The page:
What is all this rubbish about notes undermining a speaker’s credibility? I hear this a lot and I can only assume the speakers in question are using their notes as a script and that what their audiences are objecting to is not the notes as such but the fact that the ‘speakers’ are reading their ‘speeches’. It’s not public reading, folks, it’s public speaking, and reading is no way to engage or build a rapport with the people you’re there to talk to.
Without a script, how are you supposed to remember everything you want to say? Let me first draw your attention to what NOT to do:
DON’T design your PowerPoint slides to double as notes. Your notes are prompts for you; the audience doesn’t need to see them. In any case, if you’re not sure what’s coming next until the slide is displayed to everyone, you’ll always be on the back foot, instead of one step ahead.
DON’T settle down to memorise your talk. This is very nearly as bad as reading it; reciting from an internal script allows you to look at the people in front of you but you’ll still sound stilted. Also, the effort of remembering it will soak up all the energy you need for connecting with the audience.
Public speaking should not be a feat of memory. If you’re going to be saying more than a very few words, notes are the way to go. Properly used, they save all sorts of stress and help you do a much better job – just knowing they’re there will prevent you worrying about your mind going blank. If you refer to your notes only between points, at least half the audience won’t even register you’ve got them, though it really doesn’t matter if they do notice. What is insincere or shabby about wanting to deliver a clear, focused talk in the order you planned it? Far from reducing your credibility, it shows you’re organised and care about giving the audience your best.
That is, of course, if you use your notes sensibly and are not seen to be looking up the name of your company’s managing director or the product you’re trying to sell.
Clients often ask me what their notes should look like. The answer is, it’s completely up to you. Everyone is different and finds different styles of prompt useful. Most people have some variation on bullet points, with a word or two for each one, just enough to remind them what the point is that they want to make. When you start preparing your speech or presentation, you’ll probably have copious jottings, including elements of how you want to express your ideas, as well as what you want to cover. This is fine at the beginning (though beware of writing sentences because they can so easily turn into a script) but, as you refine your talk, cut down your notes so that you’re left only with the what.
Depending on the circumstances in which you’re going to be speaking, the best thing to write your notes on is usually index cards. A sheaf of A4 paper is too much of a barrier between you and the people you’re talking to and an iPad or tablet is too heavy. Write only on one side of the card, for ease of navigation, write clearly and large enough that you can read what you’ve written without having to strain or reach for your glasses. I recommend punching a hole in the corner of your assembled cards and tying them loosely together. Even if you’ve numbered them, if you drop them just before you’re due to speak, it’s just too flustering.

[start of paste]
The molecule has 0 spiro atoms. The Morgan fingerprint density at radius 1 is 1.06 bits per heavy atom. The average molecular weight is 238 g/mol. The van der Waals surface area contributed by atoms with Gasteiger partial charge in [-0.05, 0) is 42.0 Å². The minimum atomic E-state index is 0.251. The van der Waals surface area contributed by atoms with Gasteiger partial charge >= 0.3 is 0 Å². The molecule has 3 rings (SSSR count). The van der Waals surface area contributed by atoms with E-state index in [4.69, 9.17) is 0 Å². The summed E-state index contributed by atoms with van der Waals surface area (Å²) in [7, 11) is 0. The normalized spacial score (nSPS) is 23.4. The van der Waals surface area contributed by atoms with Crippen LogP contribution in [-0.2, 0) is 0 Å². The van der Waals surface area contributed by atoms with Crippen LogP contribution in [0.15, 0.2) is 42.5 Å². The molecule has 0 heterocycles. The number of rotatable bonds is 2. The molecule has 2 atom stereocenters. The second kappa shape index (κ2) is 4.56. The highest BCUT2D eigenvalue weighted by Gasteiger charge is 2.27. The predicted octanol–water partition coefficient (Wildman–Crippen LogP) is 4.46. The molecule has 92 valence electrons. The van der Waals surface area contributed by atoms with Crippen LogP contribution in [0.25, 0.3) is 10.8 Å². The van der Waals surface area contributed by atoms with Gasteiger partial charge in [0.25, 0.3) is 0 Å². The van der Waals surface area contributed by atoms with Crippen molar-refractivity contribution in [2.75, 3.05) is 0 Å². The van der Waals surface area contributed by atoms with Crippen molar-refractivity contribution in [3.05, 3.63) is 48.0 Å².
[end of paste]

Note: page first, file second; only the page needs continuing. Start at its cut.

Instead of memorising your talk, say out loud what you’re planning to say until it flows smoothly and consistently. This is how you come to know how you’re going to express yourself: you’ll say it like that on the day because that’s how you always say it.
Your notes are in your hand to act as a map, to keep you on track and make sure you don’t miss out any stages of the journey. The crucial guideline here is that you should never consult your notes while you are actually speaking. All the time you’re talking, you should be looking at the audience. Finish the point you’re making, then, after a couple of seconds, look down at your notes to see what’s next. This is a pause, during which your audience will be thinking about what you’ve just told them, so you’ve got plenty of time. When you’re ready, look up and start speaking again.
As you rehearse, practise looking at your notes between your major points (ie, look at each point you’ve made a note of). If you don’t build this in, on the day you may get carried away and not look at your notes until you get stuck. Not only is this a pity, since notes work best as prevention rather than cure, but you may also find it difficult to locate where you’ve got to, now you’ve gone ahead of your cards.
The only complication is when you’re using a microphone, simply because of not having enough hands. Where possible, check with the venue in advance to see if you can wear a lapel mic. If it’s got to be hand-held, make sure you rehearse with a hairbrush or something similar, so your hands get used to being full and you don’t fumble every time you turn a card.
Don’t be put off by what you hear. When speakers are criticised for using notes, the notes are getting the blame for a badly delivered speech or presentation, when the real problem lies elsewhere. Discreet use of notes, as outlined above, will do nothing to harm your reputation as a confident, effective speaker. In fact, I maintain, it will help to create and strengthen that reputation.